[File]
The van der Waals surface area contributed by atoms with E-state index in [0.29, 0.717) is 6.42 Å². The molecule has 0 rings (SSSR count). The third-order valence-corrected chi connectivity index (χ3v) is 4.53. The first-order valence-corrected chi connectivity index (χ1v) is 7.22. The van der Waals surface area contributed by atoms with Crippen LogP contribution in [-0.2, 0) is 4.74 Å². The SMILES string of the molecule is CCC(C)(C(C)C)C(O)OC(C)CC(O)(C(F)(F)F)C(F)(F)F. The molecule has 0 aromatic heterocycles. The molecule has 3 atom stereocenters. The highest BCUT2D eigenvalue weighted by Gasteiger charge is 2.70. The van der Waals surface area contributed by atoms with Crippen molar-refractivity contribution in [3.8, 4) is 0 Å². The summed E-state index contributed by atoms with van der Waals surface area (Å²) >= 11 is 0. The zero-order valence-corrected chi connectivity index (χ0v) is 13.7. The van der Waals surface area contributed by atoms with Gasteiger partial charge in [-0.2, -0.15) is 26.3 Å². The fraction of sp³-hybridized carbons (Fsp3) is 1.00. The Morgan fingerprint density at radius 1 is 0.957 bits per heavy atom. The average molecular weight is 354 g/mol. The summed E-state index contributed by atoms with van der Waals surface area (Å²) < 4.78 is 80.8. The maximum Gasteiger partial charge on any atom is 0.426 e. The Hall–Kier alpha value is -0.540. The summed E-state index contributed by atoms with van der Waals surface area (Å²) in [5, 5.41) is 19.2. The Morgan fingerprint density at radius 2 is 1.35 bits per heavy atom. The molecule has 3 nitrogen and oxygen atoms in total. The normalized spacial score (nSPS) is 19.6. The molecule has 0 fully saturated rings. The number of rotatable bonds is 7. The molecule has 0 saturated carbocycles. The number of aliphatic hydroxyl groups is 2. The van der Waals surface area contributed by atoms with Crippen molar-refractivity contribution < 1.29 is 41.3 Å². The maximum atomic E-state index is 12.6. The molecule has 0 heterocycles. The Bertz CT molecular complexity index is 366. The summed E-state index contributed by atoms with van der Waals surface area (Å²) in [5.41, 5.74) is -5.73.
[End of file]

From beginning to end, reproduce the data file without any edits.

The van der Waals surface area contributed by atoms with E-state index in [0.29, 0.717) is 6.42 Å². The molecule has 0 rings (SSSR count). The third-order valence-corrected chi connectivity index (χ3v) is 4.53. The first-order valence-corrected chi connectivity index (χ1v) is 7.22. The van der Waals surface area contributed by atoms with Crippen LogP contribution in [-0.2, 0) is 4.74 Å². The SMILES string of the molecule is CCC(C)(C(C)C)C(O)OC(C)CC(O)(C(F)(F)F)C(F)(F)F. The molecule has 0 aromatic heterocycles. The molecule has 3 atom stereocenters. The highest BCUT2D eigenvalue weighted by Gasteiger charge is 2.70. The van der Waals surface area contributed by atoms with Crippen molar-refractivity contribution in [3.8, 4) is 0 Å². The summed E-state index contributed by atoms with van der Waals surface area (Å²) >= 11 is 0. The zero-order valence-corrected chi connectivity index (χ0v) is 13.7. The van der Waals surface area contributed by atoms with Gasteiger partial charge in [-0.2, -0.15) is 26.3 Å². The fraction of sp³-hybridized carbons (Fsp3) is 1.00. The Morgan fingerprint density at radius 1 is 0.957 bits per heavy atom. The average molecular weight is 354 g/mol. The summed E-state index contributed by atoms with van der Waals surface area (Å²) < 4.78 is 80.8. The maximum Gasteiger partial charge on any atom is 0.426 e. The Hall–Kier alpha value is -0.540. The summed E-state index contributed by atoms with van der Waals surface area (Å²) in [5, 5.41) is 19.2. The Morgan fingerprint density at radius 2 is 1.35 bits per heavy atom. The molecule has 3 nitrogen and oxygen atoms in total. The normalized spacial score (nSPS) is 19.6. The molecule has 0 fully saturated rings. The number of rotatable bonds is 7. The molecule has 0 saturated carbocycles. The number of aliphatic hydroxyl groups is 2. The van der Waals surface area contributed by atoms with Crippen molar-refractivity contribution < 1.29 is 41.3 Å². The maximum atomic E-state index is 12.6. The molecule has 0 heterocycles. The Bertz CT molecular complexity index is 366. The summed E-state index contributed by atoms with van der Waals surface area (Å²) in [5.41, 5.74) is -5.73.